THE FORMATION AND DEVELOPMENT OF THE WORKING CLASS IN ARGENTINA, 1857–1919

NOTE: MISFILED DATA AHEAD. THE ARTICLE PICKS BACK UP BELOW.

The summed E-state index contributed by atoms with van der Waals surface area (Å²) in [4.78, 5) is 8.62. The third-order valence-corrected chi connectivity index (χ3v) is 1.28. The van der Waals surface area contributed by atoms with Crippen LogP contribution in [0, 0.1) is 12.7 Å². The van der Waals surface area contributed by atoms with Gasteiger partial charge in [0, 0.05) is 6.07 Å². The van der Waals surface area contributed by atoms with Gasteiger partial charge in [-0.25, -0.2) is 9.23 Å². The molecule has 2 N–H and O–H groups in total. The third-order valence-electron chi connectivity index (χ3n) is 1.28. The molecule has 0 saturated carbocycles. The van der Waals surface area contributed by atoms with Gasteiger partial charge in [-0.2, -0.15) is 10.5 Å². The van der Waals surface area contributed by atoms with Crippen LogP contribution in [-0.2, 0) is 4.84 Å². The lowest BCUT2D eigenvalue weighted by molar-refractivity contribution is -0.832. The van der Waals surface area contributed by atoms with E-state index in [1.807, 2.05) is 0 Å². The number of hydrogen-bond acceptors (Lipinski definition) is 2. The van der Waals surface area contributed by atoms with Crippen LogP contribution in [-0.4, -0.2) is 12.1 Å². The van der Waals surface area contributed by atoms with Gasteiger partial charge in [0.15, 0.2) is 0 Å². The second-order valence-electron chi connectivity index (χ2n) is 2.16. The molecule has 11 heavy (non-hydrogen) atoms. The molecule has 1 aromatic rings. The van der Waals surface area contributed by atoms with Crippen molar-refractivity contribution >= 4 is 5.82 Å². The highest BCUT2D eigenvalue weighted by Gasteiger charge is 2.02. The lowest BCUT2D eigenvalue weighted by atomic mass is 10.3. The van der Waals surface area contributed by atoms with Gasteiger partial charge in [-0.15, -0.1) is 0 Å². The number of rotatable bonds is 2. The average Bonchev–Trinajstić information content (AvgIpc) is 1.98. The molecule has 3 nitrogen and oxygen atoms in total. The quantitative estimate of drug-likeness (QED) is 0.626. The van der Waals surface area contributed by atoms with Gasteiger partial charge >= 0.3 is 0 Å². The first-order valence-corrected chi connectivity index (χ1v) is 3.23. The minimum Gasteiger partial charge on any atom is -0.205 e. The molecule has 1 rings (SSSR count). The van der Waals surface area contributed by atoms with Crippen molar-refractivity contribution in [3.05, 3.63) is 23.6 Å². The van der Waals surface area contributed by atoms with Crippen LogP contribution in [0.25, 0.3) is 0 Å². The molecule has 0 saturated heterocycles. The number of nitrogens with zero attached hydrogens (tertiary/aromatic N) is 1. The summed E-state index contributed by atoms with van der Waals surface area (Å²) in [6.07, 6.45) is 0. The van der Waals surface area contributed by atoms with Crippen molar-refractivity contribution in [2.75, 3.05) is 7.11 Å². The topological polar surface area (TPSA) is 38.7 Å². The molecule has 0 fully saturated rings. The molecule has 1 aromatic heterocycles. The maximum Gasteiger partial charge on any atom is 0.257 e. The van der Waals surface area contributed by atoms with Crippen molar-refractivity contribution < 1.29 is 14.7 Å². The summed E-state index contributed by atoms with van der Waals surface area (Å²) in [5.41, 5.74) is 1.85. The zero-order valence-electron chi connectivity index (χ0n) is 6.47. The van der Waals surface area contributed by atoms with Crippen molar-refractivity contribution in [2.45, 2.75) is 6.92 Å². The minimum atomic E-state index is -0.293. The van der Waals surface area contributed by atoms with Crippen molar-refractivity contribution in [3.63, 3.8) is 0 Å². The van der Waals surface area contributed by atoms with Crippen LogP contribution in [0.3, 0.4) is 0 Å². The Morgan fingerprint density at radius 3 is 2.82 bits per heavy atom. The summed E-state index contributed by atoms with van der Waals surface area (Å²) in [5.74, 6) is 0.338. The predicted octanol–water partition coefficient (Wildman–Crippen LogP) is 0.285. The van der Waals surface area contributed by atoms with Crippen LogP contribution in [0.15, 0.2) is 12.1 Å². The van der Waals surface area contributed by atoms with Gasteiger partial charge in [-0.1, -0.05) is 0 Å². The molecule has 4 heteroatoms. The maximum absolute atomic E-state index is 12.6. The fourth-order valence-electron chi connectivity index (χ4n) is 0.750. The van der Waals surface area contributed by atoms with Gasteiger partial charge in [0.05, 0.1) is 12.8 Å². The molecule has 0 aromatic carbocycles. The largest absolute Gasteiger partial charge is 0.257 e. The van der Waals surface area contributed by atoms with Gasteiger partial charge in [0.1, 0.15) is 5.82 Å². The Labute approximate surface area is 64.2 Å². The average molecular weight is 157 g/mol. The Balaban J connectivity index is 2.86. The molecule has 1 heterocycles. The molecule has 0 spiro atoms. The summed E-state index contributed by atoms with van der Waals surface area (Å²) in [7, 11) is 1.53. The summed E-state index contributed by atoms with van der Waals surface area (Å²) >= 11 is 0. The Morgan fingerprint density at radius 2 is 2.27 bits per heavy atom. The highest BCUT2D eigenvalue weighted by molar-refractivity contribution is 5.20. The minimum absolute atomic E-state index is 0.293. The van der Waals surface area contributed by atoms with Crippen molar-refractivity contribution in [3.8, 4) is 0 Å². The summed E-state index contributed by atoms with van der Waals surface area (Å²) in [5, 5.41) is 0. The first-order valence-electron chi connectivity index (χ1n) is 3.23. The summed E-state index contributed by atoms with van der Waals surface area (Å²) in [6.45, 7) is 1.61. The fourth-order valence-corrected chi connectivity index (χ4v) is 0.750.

This chapter analyses the formative period of the Argentine working class movement, with particular reference to the period between the introduction of early forms of factory production in the 1890s and the events of 1919. Compared with the rest of Latin America, the trade union movement in Argentina has traditionally been strong. Argentina of course the organisational form of the capitalist mode of production - the factory - was not present in the early stages. Immigration made a major contribution to the rapid rate of growth of Argentina's population. Argentina national origin, the descendants of the gauchos driven to the saladeros by Rosas and the more recent flow of internal migrants to the capital after the definitive collapse of the provincial rebellions in the 1880s. The crisis of Barings in London and the subsequent financial and trade dislocations provided a boost to industrialisation in Argentina.